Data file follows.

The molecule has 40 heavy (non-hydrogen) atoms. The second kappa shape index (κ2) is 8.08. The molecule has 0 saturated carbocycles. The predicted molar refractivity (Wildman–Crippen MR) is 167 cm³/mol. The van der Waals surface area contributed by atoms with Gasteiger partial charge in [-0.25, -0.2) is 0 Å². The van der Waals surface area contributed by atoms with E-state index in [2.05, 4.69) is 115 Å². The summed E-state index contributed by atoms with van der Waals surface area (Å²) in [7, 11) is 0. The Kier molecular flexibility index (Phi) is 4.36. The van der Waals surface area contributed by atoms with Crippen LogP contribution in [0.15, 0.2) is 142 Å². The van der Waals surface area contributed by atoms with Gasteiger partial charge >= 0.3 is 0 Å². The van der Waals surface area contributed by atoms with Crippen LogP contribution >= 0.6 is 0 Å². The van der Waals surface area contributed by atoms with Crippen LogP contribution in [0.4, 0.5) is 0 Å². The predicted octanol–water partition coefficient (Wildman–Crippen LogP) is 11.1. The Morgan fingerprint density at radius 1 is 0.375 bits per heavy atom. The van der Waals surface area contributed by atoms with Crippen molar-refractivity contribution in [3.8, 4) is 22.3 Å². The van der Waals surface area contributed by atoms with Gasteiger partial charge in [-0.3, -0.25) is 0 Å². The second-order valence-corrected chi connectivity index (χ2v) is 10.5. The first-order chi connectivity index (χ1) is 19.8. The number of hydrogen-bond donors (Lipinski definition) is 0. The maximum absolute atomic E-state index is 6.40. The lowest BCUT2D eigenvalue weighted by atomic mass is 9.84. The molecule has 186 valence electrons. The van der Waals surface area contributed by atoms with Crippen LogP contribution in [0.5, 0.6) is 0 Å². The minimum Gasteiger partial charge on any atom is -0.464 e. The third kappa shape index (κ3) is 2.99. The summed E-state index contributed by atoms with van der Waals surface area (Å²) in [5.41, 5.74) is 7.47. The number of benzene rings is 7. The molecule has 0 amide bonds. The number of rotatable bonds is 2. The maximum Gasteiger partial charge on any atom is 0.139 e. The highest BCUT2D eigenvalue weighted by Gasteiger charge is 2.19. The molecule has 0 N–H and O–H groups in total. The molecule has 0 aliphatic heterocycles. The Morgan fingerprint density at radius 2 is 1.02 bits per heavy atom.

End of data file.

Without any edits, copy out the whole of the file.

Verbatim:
The molecule has 40 heavy (non-hydrogen) atoms. The second kappa shape index (κ2) is 8.08. The molecule has 0 saturated carbocycles. The predicted molar refractivity (Wildman–Crippen MR) is 167 cm³/mol. The van der Waals surface area contributed by atoms with Gasteiger partial charge in [-0.25, -0.2) is 0 Å². The van der Waals surface area contributed by atoms with E-state index in [2.05, 4.69) is 115 Å². The summed E-state index contributed by atoms with van der Waals surface area (Å²) in [7, 11) is 0. The Kier molecular flexibility index (Phi) is 4.36. The van der Waals surface area contributed by atoms with Crippen LogP contribution in [0.15, 0.2) is 142 Å². The van der Waals surface area contributed by atoms with Gasteiger partial charge >= 0.3 is 0 Å². The van der Waals surface area contributed by atoms with Crippen LogP contribution >= 0.6 is 0 Å². The van der Waals surface area contributed by atoms with Crippen LogP contribution in [0.4, 0.5) is 0 Å². The predicted octanol–water partition coefficient (Wildman–Crippen LogP) is 11.1. The Morgan fingerprint density at radius 1 is 0.375 bits per heavy atom. The van der Waals surface area contributed by atoms with Crippen molar-refractivity contribution in [3.8, 4) is 22.3 Å². The van der Waals surface area contributed by atoms with Gasteiger partial charge in [-0.3, -0.25) is 0 Å². The second-order valence-corrected chi connectivity index (χ2v) is 10.5. The first-order chi connectivity index (χ1) is 19.8. The number of hydrogen-bond donors (Lipinski definition) is 0. The maximum absolute atomic E-state index is 6.40. The lowest BCUT2D eigenvalue weighted by atomic mass is 9.84. The molecule has 186 valence electrons. The van der Waals surface area contributed by atoms with Crippen LogP contribution in [0.5, 0.6) is 0 Å². The minimum Gasteiger partial charge on any atom is -0.464 e. The third kappa shape index (κ3) is 2.99. The summed E-state index contributed by atoms with van der Waals surface area (Å²) in [5.41, 5.74) is 7.47. The number of benzene rings is 7. The molecule has 0 amide bonds. The number of rotatable bonds is 2. The maximum Gasteiger partial charge on any atom is 0.139 e. The highest BCUT2D eigenvalue weighted by Gasteiger charge is 2.19. The molecule has 0 N–H and O–H groups in total. The molecule has 0 aliphatic heterocycles. The Morgan fingerprint density at radius 2 is 1.02 bits per heavy atom.